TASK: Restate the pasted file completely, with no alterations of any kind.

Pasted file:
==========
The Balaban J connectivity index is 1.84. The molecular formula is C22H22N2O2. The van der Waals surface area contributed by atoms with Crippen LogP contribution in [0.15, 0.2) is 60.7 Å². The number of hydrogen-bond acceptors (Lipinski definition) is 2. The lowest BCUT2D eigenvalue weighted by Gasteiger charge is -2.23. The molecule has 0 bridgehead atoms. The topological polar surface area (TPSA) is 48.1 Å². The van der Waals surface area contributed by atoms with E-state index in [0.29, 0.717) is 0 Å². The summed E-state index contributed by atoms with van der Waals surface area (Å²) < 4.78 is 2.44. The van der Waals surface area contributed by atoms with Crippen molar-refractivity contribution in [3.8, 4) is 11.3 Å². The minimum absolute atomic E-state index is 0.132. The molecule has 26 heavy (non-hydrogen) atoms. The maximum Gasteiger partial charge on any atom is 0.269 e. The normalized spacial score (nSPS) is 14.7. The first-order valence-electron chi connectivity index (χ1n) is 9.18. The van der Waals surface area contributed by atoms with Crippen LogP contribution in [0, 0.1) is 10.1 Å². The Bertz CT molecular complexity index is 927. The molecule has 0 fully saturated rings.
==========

The Balaban J connectivity index is 1.84. The molecular formula is C22H22N2O2. The van der Waals surface area contributed by atoms with Crippen LogP contribution in [0.15, 0.2) is 60.7 Å². The number of hydrogen-bond acceptors (Lipinski definition) is 2. The lowest BCUT2D eigenvalue weighted by Gasteiger charge is -2.23. The molecule has 0 bridgehead atoms. The topological polar surface area (TPSA) is 48.1 Å². The van der Waals surface area contributed by atoms with E-state index in [0.29, 0.717) is 0 Å². The summed E-state index contributed by atoms with van der Waals surface area (Å²) < 4.78 is 2.44. The van der Waals surface area contributed by atoms with Crippen molar-refractivity contribution in [3.8, 4) is 11.3 Å². The minimum absolute atomic E-state index is 0.132. The molecule has 26 heavy (non-hydrogen) atoms. The maximum Gasteiger partial charge on any atom is 0.269 e. The normalized spacial score (nSPS) is 14.7. The first-order valence-electron chi connectivity index (χ1n) is 9.18. The van der Waals surface area contributed by atoms with Crippen LogP contribution in [0, 0.1) is 10.1 Å². The Bertz CT molecular complexity index is 927. The molecule has 0 fully saturated rings.